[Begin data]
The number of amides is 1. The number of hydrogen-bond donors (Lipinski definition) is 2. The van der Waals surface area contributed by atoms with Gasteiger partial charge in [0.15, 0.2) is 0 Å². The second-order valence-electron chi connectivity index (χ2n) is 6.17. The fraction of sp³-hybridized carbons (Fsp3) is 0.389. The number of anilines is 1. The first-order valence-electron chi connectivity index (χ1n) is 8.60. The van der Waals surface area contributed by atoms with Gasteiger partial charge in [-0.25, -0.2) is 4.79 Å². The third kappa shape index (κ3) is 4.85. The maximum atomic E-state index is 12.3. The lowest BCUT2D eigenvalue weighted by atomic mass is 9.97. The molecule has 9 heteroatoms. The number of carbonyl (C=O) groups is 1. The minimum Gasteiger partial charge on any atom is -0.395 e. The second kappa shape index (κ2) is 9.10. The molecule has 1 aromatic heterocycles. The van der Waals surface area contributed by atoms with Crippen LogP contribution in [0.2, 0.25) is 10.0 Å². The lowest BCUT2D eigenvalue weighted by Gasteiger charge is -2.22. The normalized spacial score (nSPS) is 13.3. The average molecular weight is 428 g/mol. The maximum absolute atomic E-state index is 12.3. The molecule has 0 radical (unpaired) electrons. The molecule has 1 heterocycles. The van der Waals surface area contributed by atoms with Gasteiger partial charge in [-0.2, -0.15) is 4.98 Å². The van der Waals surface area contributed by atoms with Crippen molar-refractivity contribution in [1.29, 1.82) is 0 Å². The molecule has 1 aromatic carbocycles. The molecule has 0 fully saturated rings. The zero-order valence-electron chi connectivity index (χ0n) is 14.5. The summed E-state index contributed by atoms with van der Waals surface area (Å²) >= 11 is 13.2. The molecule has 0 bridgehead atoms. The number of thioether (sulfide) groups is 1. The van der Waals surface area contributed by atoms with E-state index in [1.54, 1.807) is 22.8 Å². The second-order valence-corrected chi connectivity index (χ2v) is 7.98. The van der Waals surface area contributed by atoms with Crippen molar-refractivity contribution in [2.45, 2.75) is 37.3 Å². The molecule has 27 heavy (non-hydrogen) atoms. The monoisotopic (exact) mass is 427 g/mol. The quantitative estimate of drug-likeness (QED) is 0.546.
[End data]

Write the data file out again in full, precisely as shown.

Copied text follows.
The number of amides is 1. The number of hydrogen-bond donors (Lipinski definition) is 2. The van der Waals surface area contributed by atoms with Gasteiger partial charge in [0.15, 0.2) is 0 Å². The second-order valence-electron chi connectivity index (χ2n) is 6.17. The fraction of sp³-hybridized carbons (Fsp3) is 0.389. The number of anilines is 1. The first-order valence-electron chi connectivity index (χ1n) is 8.60. The van der Waals surface area contributed by atoms with Gasteiger partial charge in [-0.25, -0.2) is 4.79 Å². The third kappa shape index (κ3) is 4.85. The maximum atomic E-state index is 12.3. The lowest BCUT2D eigenvalue weighted by atomic mass is 9.97. The molecule has 9 heteroatoms. The number of carbonyl (C=O) groups is 1. The minimum Gasteiger partial charge on any atom is -0.395 e. The second kappa shape index (κ2) is 9.10. The molecule has 1 aromatic heterocycles. The van der Waals surface area contributed by atoms with Crippen LogP contribution in [0.2, 0.25) is 10.0 Å². The lowest BCUT2D eigenvalue weighted by Gasteiger charge is -2.22. The normalized spacial score (nSPS) is 13.3. The average molecular weight is 428 g/mol. The maximum absolute atomic E-state index is 12.3. The molecule has 0 radical (unpaired) electrons. The molecule has 1 heterocycles. The van der Waals surface area contributed by atoms with Gasteiger partial charge in [-0.2, -0.15) is 4.98 Å². The van der Waals surface area contributed by atoms with Crippen molar-refractivity contribution in [1.29, 1.82) is 0 Å². The molecule has 1 aromatic carbocycles. The molecule has 0 fully saturated rings. The zero-order valence-electron chi connectivity index (χ0n) is 14.5. The summed E-state index contributed by atoms with van der Waals surface area (Å²) >= 11 is 13.2. The molecule has 0 bridgehead atoms. The number of thioether (sulfide) groups is 1. The van der Waals surface area contributed by atoms with E-state index in [1.54, 1.807) is 22.8 Å². The second-order valence-corrected chi connectivity index (χ2v) is 7.98. The van der Waals surface area contributed by atoms with Crippen molar-refractivity contribution in [2.45, 2.75) is 37.3 Å². The molecule has 27 heavy (non-hydrogen) atoms. The monoisotopic (exact) mass is 427 g/mol. The quantitative estimate of drug-likeness (QED) is 0.546.